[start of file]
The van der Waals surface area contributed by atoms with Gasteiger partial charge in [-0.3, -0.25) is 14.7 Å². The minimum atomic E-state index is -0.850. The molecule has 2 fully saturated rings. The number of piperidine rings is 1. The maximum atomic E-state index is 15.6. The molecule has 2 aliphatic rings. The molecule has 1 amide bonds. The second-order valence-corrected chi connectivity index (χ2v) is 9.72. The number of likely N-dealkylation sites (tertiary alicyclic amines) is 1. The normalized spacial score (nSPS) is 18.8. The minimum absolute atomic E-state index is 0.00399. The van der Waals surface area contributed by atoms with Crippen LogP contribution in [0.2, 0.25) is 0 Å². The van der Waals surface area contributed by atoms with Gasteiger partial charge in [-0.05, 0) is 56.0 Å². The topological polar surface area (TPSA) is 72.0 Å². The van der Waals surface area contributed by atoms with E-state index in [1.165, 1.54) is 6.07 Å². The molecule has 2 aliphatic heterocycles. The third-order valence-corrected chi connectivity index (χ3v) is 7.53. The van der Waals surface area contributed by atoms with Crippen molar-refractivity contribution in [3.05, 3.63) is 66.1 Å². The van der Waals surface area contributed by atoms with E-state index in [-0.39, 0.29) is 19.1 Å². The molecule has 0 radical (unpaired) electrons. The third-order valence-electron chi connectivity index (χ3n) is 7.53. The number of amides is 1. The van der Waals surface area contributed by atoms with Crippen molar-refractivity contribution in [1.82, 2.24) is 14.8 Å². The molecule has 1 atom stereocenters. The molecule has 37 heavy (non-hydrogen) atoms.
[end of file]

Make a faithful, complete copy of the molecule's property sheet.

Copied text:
The van der Waals surface area contributed by atoms with Gasteiger partial charge in [-0.3, -0.25) is 14.7 Å². The minimum atomic E-state index is -0.850. The molecule has 2 fully saturated rings. The number of piperidine rings is 1. The maximum atomic E-state index is 15.6. The molecule has 2 aliphatic rings. The molecule has 1 amide bonds. The second-order valence-corrected chi connectivity index (χ2v) is 9.72. The number of likely N-dealkylation sites (tertiary alicyclic amines) is 1. The normalized spacial score (nSPS) is 18.8. The minimum absolute atomic E-state index is 0.00399. The van der Waals surface area contributed by atoms with Crippen LogP contribution in [0.2, 0.25) is 0 Å². The van der Waals surface area contributed by atoms with Gasteiger partial charge in [-0.05, 0) is 56.0 Å². The topological polar surface area (TPSA) is 72.0 Å². The van der Waals surface area contributed by atoms with E-state index in [1.165, 1.54) is 6.07 Å². The molecule has 2 aliphatic heterocycles. The third-order valence-corrected chi connectivity index (χ3v) is 7.53. The van der Waals surface area contributed by atoms with Crippen molar-refractivity contribution in [3.05, 3.63) is 66.1 Å². The van der Waals surface area contributed by atoms with E-state index in [-0.39, 0.29) is 19.1 Å². The molecule has 0 radical (unpaired) electrons. The third-order valence-electron chi connectivity index (χ3n) is 7.53. The number of amides is 1. The van der Waals surface area contributed by atoms with Crippen molar-refractivity contribution in [1.82, 2.24) is 14.8 Å². The molecule has 1 atom stereocenters. The molecule has 37 heavy (non-hydrogen) atoms.